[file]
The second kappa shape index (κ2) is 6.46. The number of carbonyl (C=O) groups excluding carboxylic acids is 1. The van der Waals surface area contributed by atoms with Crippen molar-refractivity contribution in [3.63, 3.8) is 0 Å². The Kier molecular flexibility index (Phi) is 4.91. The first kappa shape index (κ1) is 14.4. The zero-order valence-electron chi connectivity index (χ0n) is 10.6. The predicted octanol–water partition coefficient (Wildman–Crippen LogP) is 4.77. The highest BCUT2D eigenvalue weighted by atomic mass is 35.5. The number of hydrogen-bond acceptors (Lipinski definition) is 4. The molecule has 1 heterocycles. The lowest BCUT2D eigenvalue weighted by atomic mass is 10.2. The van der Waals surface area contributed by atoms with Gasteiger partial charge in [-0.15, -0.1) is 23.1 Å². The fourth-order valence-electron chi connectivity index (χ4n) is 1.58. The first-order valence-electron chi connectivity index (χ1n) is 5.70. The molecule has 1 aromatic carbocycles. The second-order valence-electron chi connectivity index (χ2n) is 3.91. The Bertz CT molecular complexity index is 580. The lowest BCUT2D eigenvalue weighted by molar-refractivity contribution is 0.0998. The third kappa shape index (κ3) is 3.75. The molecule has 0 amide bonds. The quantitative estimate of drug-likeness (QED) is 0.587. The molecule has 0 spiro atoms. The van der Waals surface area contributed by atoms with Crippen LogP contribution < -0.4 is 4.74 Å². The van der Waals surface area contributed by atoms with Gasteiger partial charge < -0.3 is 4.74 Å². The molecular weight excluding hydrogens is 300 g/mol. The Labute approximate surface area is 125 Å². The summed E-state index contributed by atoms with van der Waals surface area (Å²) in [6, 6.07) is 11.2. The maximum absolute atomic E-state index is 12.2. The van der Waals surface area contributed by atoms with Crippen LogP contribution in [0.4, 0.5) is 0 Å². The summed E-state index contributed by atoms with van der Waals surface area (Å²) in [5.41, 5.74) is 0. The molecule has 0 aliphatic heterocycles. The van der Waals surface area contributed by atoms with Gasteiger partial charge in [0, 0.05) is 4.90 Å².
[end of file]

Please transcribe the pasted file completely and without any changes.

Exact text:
The second kappa shape index (κ2) is 6.46. The number of carbonyl (C=O) groups excluding carboxylic acids is 1. The van der Waals surface area contributed by atoms with Crippen molar-refractivity contribution in [3.63, 3.8) is 0 Å². The Kier molecular flexibility index (Phi) is 4.91. The first kappa shape index (κ1) is 14.4. The zero-order valence-electron chi connectivity index (χ0n) is 10.6. The predicted octanol–water partition coefficient (Wildman–Crippen LogP) is 4.77. The highest BCUT2D eigenvalue weighted by atomic mass is 35.5. The number of hydrogen-bond acceptors (Lipinski definition) is 4. The molecule has 1 heterocycles. The lowest BCUT2D eigenvalue weighted by atomic mass is 10.2. The van der Waals surface area contributed by atoms with Gasteiger partial charge in [-0.15, -0.1) is 23.1 Å². The fourth-order valence-electron chi connectivity index (χ4n) is 1.58. The first-order valence-electron chi connectivity index (χ1n) is 5.70. The molecule has 1 aromatic carbocycles. The second-order valence-electron chi connectivity index (χ2n) is 3.91. The Bertz CT molecular complexity index is 580. The lowest BCUT2D eigenvalue weighted by molar-refractivity contribution is 0.0998. The third kappa shape index (κ3) is 3.75. The molecule has 0 amide bonds. The quantitative estimate of drug-likeness (QED) is 0.587. The molecule has 0 spiro atoms. The van der Waals surface area contributed by atoms with Crippen LogP contribution < -0.4 is 4.74 Å². The van der Waals surface area contributed by atoms with Gasteiger partial charge < -0.3 is 4.74 Å². The molecular weight excluding hydrogens is 300 g/mol. The Labute approximate surface area is 125 Å². The summed E-state index contributed by atoms with van der Waals surface area (Å²) in [6, 6.07) is 11.2. The maximum absolute atomic E-state index is 12.2. The van der Waals surface area contributed by atoms with Crippen LogP contribution in [0.4, 0.5) is 0 Å². The summed E-state index contributed by atoms with van der Waals surface area (Å²) in [5.41, 5.74) is 0. The molecule has 0 aliphatic heterocycles. The van der Waals surface area contributed by atoms with Gasteiger partial charge in [0, 0.05) is 4.90 Å².